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Linked sustainability challenges and trade-offs among fisheries, aquaculture and agriculture

Citation

Blanchard, JL and Watson, RA and Fulton, EA and Cottrell, RS and Nash, KL and Bryndum-Buchholz, A and Buchner, M and Carozza, DA and Cheung, WWL and Elliott, J and Davidson, LNK and Dulvy, NK and Dunne, JP and Eddy, TD and Galbraith, E and Lotze, HK and Maury, O and Muller, C and Tittensor, DP and Jennings, S, Linked sustainability challenges and trade-offs among fisheries, aquaculture and agriculture, Nature Ecology and Evolution, 1 pp. 1240-1249. ISSN 2397-334X (2017) [Refereed Article]

Copyright Statement

Copyright 2017 Macmillan Publishers Limited

DOI: doi:10.1038/s41559-017-0258-8

Abstract

Fisheries and aquaculture make a crucial contribution to global food security, nutrition and livelihoods. However, the UN Sustainable Development Goals separate marine and terrestrial food production sectors and ecosystems. To sustainably meet increasing global demands for fish, the interlinkages among goals within and across fisheries, aquaculture and agriculture sectors must be recognized and addressed along with their changing nature. Here, we assess and highlight development challenges for fisheries-dependent countries based on analyses of interactions and trade-offs between goals focusing on food, biodiversity and climate change. We demonstrate that some countries are likely to face double jeopardies in both fisheries and agriculture sectors under climate change. The strategies to mitigate these risks will be context-dependent, and will need to directly address the trade-offs among Sustainable Development Goals, such as halting biodiversity loss and reducing poverty. Countries with low adaptive capacity but increasing demand for food require greater support and capacity building to transition towards reconciling trade-offs. Necessary actions are context-dependent and include effective governance, improved management and conservation, maximizing societal and environmental benefits from trade, increased equitability of distribution and innovation in food production, including continued development of low input and low impact aquaculture.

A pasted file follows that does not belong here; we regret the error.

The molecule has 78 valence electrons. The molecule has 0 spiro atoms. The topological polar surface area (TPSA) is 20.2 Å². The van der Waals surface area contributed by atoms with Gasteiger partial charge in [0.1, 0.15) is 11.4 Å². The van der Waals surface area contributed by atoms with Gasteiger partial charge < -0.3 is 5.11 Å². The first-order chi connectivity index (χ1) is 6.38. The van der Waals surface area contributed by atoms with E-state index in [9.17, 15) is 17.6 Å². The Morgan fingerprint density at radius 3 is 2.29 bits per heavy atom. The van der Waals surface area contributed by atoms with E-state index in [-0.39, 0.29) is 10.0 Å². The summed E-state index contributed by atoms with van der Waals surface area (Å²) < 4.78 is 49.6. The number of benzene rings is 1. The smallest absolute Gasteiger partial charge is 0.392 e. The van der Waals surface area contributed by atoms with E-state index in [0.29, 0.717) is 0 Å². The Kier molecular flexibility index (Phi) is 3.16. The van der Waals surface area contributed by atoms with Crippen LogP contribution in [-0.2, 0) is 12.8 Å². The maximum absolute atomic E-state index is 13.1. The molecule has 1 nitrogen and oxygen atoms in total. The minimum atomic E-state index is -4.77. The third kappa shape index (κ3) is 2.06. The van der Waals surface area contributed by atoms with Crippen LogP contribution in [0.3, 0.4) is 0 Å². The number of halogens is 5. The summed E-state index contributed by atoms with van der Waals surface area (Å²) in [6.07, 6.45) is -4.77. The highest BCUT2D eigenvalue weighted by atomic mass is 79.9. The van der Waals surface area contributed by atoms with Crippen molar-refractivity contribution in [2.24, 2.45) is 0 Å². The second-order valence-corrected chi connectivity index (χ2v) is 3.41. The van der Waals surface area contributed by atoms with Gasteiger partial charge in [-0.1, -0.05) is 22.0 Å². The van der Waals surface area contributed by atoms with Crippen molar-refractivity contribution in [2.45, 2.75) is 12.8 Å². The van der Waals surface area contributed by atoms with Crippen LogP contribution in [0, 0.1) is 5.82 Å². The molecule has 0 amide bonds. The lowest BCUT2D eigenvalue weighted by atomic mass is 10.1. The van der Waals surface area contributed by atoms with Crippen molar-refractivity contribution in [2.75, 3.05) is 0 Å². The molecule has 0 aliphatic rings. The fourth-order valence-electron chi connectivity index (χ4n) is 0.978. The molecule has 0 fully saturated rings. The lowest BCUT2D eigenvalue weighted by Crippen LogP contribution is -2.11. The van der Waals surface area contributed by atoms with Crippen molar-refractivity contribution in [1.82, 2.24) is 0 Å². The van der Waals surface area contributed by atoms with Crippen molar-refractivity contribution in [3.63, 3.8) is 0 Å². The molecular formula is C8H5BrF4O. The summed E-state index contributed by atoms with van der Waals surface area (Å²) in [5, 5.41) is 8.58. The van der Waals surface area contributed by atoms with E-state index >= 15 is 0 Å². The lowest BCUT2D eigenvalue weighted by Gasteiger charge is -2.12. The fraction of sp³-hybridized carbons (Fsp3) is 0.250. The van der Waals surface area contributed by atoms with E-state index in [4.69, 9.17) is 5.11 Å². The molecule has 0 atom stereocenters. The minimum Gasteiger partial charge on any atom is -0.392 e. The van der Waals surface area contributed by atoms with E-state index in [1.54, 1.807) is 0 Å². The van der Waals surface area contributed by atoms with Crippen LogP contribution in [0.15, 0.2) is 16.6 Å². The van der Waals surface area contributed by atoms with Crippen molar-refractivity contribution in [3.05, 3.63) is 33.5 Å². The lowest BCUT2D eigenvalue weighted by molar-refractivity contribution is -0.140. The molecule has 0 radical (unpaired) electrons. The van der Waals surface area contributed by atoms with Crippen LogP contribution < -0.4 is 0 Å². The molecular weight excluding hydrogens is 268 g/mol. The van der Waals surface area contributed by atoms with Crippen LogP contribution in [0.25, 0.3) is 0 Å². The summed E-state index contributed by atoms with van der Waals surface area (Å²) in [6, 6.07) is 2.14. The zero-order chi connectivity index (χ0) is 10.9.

Item Details

Item Type:Refereed Article
Keywords:sustainability, fisheries, agriculture, climate change
Research Division:Agricultural and Veterinary Sciences
Research Group:Fisheries Sciences
Research Field:Aquatic Ecosystem Studies and Stock Assessment
Objective Division:Environment
Objective Group:Climate and Climate Change
Objective Field:Social Impacts of Climate Change and Variability
UTAS Author:Blanchard, JL (Dr Julia Blanchard)
UTAS Author:Watson, RA (Professor Reginald Watson)
UTAS Author:Fulton, EA (Dr Elizabeth Fulton)
UTAS Author:Cottrell, RS (Mr Richard Cottrell)
UTAS Author:Nash, KL (Dr Kirsty Nash)
ID Code:120359
Year Published:2017
Funding Support:Australian Research Council (DP140101377)
Web of Science® Times Cited:17
Deposited By:Fisheries and Aquaculture
Deposited On:2017-08-23
Last Modified:2018-03-22
Downloads:0

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